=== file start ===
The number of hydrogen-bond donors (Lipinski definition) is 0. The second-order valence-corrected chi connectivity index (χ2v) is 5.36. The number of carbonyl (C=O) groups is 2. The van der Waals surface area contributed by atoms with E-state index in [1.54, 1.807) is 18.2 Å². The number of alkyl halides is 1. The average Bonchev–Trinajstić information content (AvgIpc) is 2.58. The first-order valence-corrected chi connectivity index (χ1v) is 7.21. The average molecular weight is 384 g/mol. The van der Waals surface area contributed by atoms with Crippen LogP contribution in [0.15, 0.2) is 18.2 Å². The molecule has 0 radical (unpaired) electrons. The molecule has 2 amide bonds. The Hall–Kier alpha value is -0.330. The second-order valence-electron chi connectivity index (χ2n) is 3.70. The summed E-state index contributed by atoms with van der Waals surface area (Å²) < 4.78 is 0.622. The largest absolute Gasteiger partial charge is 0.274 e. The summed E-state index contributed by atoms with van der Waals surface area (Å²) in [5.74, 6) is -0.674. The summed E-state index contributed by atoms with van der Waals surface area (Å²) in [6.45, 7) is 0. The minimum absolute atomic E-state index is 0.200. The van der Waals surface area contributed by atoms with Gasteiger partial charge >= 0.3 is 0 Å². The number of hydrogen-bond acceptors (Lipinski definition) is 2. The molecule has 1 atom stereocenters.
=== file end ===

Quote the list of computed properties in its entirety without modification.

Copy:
The number of hydrogen-bond donors (Lipinski definition) is 0. The second-order valence-corrected chi connectivity index (χ2v) is 5.36. The number of carbonyl (C=O) groups is 2. The van der Waals surface area contributed by atoms with E-state index in [1.54, 1.807) is 18.2 Å². The number of alkyl halides is 1. The average Bonchev–Trinajstić information content (AvgIpc) is 2.58. The first-order valence-corrected chi connectivity index (χ1v) is 7.21. The average molecular weight is 384 g/mol. The van der Waals surface area contributed by atoms with Crippen LogP contribution in [0.15, 0.2) is 18.2 Å². The molecule has 0 radical (unpaired) electrons. The molecule has 2 amide bonds. The Hall–Kier alpha value is -0.330. The second-order valence-electron chi connectivity index (χ2n) is 3.70. The summed E-state index contributed by atoms with van der Waals surface area (Å²) < 4.78 is 0.622. The largest absolute Gasteiger partial charge is 0.274 e. The summed E-state index contributed by atoms with van der Waals surface area (Å²) in [5.74, 6) is -0.674. The summed E-state index contributed by atoms with van der Waals surface area (Å²) in [6.45, 7) is 0. The minimum absolute atomic E-state index is 0.200. The van der Waals surface area contributed by atoms with Gasteiger partial charge >= 0.3 is 0 Å². The number of hydrogen-bond acceptors (Lipinski definition) is 2. The molecule has 1 atom stereocenters.